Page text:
Author(s): Peter Bryer
Google introduced some potentially market-altering features and services at its I/O developer conference yesterday in San Francisco. These include an updated version of the Android OS (known as M), a new NFC-based payment service called Android Pay, a free unlimited photo storage service and improved mobile battery management features. Google is also boosting support for virtual reality content with new software tools and hardware, embedding fingerprint support into Android for improved cross-device authentication and is improving usability with greater permission controls. Please see our Instant Insight for analysis of the announcements (subscription required).
One other update discussed briefly at the conference was an improved offline mode for Google Maps. It's been a soft spot for the company's maps service, particularly when compared with competing products like Nokia's Here maps (which supports flexible offline usage).
A year ago we wrote about this ostensible gap in the mapping service — a gap that rivals have been keen to highlight (see Daily Insight: Google's Last Location Weakness). The ability to download map data through Wi-Fi or sideloading before a trip prevents the need to stream through a live and sometimes very costly data connection.
However, there are advantages to keeping devices hooked into a network, for Google and the user. An active connection provides users with ongoing traffic updates and access to the latest maps, and Google can gather signals from moving cars and pedestrians in return. It's a form of crowd sourcing and a method of individual behaviour profiling.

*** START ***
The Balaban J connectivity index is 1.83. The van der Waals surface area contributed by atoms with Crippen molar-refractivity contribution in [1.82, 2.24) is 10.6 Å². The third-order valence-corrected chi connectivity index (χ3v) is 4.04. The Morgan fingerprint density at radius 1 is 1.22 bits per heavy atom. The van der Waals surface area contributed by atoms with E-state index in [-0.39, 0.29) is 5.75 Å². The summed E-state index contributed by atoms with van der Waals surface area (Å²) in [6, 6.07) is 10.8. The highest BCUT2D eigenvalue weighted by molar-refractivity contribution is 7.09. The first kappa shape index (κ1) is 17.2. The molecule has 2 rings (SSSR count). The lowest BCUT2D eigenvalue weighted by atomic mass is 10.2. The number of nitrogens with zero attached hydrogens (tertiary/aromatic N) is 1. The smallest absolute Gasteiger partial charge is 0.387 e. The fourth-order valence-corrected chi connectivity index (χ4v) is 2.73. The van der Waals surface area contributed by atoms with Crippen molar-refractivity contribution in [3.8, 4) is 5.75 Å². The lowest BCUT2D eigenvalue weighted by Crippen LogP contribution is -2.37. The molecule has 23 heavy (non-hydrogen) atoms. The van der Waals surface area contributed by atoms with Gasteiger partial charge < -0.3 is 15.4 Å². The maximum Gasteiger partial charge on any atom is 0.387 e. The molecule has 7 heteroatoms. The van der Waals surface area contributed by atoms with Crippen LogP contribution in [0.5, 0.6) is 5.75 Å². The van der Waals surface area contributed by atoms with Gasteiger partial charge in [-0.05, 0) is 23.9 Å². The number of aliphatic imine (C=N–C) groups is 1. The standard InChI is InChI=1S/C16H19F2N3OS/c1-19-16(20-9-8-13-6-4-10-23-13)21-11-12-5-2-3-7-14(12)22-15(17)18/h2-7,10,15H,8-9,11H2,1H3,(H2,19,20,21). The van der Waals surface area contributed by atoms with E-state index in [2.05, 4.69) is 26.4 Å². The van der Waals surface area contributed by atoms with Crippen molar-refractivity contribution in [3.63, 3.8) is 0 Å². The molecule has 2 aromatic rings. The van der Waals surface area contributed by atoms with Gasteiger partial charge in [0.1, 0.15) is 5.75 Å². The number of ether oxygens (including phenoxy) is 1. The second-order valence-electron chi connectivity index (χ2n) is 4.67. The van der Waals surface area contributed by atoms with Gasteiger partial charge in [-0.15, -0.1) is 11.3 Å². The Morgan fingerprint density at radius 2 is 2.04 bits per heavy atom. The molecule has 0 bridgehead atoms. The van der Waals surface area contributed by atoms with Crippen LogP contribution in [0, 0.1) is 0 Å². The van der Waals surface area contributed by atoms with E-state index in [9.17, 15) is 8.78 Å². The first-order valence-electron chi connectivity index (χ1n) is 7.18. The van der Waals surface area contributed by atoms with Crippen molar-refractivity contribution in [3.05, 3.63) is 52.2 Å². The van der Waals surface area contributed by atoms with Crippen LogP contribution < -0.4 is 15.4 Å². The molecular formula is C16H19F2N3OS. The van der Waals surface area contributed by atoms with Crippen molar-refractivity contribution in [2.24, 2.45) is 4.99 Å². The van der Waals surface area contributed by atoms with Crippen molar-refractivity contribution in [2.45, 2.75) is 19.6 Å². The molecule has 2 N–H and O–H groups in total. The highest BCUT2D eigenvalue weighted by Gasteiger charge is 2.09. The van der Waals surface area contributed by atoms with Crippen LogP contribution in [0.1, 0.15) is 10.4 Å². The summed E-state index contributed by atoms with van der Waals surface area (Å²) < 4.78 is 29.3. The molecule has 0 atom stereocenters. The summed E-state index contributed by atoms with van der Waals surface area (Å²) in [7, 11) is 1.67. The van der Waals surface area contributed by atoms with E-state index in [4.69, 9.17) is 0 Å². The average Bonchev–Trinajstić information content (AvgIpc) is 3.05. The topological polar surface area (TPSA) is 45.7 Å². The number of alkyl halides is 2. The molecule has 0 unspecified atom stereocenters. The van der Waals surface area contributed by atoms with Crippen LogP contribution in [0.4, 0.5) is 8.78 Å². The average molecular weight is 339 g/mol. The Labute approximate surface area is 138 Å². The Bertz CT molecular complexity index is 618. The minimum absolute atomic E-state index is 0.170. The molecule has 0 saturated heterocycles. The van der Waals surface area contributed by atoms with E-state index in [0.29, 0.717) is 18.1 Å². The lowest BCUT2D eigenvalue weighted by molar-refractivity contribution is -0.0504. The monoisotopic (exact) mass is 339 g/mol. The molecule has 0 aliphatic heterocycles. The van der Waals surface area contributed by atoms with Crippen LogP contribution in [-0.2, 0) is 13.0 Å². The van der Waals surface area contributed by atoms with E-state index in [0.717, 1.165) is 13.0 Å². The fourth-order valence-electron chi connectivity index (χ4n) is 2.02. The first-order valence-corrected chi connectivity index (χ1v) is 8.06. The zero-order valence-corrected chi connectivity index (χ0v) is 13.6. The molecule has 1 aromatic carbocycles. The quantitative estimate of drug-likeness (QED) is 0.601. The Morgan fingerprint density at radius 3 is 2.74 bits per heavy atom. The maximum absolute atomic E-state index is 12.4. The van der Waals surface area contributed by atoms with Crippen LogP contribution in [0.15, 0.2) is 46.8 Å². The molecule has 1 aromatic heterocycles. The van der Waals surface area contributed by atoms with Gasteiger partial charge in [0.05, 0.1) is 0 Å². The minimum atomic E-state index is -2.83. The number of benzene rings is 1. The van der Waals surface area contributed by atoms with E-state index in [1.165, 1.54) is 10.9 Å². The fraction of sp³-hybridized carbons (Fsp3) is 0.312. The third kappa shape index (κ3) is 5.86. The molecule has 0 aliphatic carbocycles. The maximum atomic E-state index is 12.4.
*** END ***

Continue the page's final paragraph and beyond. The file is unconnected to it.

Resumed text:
The I/O demo showed search and navigation being performed on a smartphone set in airplane mode, though some satellite connection is still required for a location fix. The offline search capabilities included autocomplete, and results gave points of interest with detailed information such as reviews and opening hours.
It's not yet clear exactly how extensive the offline mode offered by Google will be, but providing users with the ability to download maps of entire regions together with voice packages adds value to Google Maps. It will be less useful to subscribers with generous data bundles in developed markets (though it's likely that operators would appreciate the relief during peak hours), but one of the real advantages would be in developing markets. Users still need to get data onto the device, and Wi-Fi signals aren't often widely available, but this could be addressed through Google-sponsored data or maps preloaded by device makers.
The improved Google Maps offline feature will be available later this year, though not quite in time for use on summer vacations — streaming maps while roaming on a foreign mobile data connection has resulted in some painful billing experiences.
This update to Google's navigation app could have a significant effect on the current maps oligopoly. There are a limited number of competitors in the market for digital maps: Google, Nokia (Here) and TomTom are the key commercial suppliers. The growing importance of contextual services is giving these players increased advantages. Return on maps investments has been quite poor given the costs of obtaining and updating the data, but these expenses are spreading across a greater number of devices including cars, bikes and wearables.
For users around the globe, location services took a turn for the better yesterday. Google stands a good chance of finding a profitable local business model, something that's been tricky so far. On-device storage is getting cheaper, and satellite positioning connections are free. As smartphone use spreads quickly across emerging markets, Google could be the company getting people to where they're going.